Child-Friendly Parenting

An Excerpt from The Childbearing Woman: Pregnancy, Childbirth, Nursing, and Motherhood by Tiffany Tyndall — The Entirety of D.8. Motherhood Decisions

     My greatest decision when I became a mother was whether or not I would return to my job outside the home.  It was a tough decision because I really didn’t want to live on a restricted budget if I stayed home, yet I couldn’t bear the thought of having to be away from my baby.  Also, I really didn’t want to disappoint the onlookers who thought that women need to have their own professional identity, regardless of whether or not they have children.  I didn’t want to appear stupid or dumb or foolish or cowardly or less-than by choosing my family over my career.  It’s far more acceptable (and even expected—perhaps because it is often necessary for financial reasons) in the present era for a woman to return to work six weeks after birthing a baby as if we’re ready to roll again and as if our baby isn’t going to need us as his or her mother.  But I knew that I couldn’t do this.  I didn’t want to do this.  Not all mothers have the freedom to choose (or the desire to want to choose) to halt their career and the professional brand that they’ve built for themselves for the sake of participating in the momentary indulgence (as some might think that it is) of taking care of their baby 24/7.  This, simply, is not reality for all mothers.  But because I recognized that I did have the chance and the desire to do it, I did it.  And I’m glad I did.  Because it turns out that this is my thing.  And here I am, sharing with you about it.  None of us can make decisions that someone else would make for us.  We all must make the decisions that only we, ourselves, can make.  It wouldn’t be right of me to say (as some might) that all women should stay home and take care of their own babies.  That might not be your path.  Nor might you want it to be.  And if it’s not, and if you don’t, then that’s okay.  You have to do what works for you and your family.  All I can say is that I did what works for me and my family.  And that is my story.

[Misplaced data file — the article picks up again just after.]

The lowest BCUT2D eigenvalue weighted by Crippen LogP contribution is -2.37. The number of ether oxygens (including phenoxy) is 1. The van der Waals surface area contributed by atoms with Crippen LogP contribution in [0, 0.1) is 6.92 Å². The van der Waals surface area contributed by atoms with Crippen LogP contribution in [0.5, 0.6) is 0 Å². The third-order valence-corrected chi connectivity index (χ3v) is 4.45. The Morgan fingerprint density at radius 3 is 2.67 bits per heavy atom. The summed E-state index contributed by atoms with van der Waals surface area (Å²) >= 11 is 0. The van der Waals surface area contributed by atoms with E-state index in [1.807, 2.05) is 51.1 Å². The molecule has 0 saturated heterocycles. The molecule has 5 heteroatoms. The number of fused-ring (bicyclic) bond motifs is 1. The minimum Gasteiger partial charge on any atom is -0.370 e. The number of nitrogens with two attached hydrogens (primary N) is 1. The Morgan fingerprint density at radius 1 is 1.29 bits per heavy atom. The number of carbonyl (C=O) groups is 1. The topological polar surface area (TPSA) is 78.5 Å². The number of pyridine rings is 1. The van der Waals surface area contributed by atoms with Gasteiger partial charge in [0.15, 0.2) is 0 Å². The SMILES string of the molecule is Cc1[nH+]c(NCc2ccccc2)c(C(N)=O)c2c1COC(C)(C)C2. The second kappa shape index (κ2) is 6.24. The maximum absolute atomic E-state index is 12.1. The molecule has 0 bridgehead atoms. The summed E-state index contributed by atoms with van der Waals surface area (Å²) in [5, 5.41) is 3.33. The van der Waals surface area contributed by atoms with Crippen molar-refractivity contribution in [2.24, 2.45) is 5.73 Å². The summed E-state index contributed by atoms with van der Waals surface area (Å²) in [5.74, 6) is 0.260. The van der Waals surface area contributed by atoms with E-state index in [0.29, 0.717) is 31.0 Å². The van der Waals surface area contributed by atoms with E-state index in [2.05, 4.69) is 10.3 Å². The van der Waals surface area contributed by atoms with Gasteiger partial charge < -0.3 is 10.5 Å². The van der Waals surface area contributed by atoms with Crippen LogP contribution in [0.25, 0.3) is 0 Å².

I’d like to leave you with a thought that I keep in my heart daily, and this is a thought that applies to all of us regardless of whether we stay home or not as we mother our children.  The most important decision to make as a mother is to decide to be loving, kind, gentle, understanding, forgiving, and faithful regardless of circumstance.  Choose grace and mercy over punitive retaliation, and choose peace and self-control over self-serving discord.  The point is not to not feel our feelings (which cover the entire spectrum as we spend more and more time in motherhood world) but to feel what we need to feel and yet choose a constructive approach to solve the inevitable issues we will face as our child is now a part of our lives.  This is not easy by any means.  Irritations build up before we even know it, and little tiny things then have the potential to become a catalyst for blow ups.  This is why we need the Lord to anchor us and to give us perspective and to give us guidance, and this is why it’s so important to trust him every day for the ability to do our jobs well and with love.  When we treat our children gently (as Jesus treated children while on earth and as God treats us as his children this day), they will grow up with gentleness in their heart and will, in turn, be able to care well for others.  Love breeds love.  This is our living truth, as the mothers we are.

The Childbearing Woman: Pregnancy, Childbirth, Nursing, and Motherhood by Tiffany Tyndall is available for purchase here.

This writing is also included in Loved: Writings on Motherhood and Caregiving, a collection of reflective and expository writings by Tiffany Tyndall.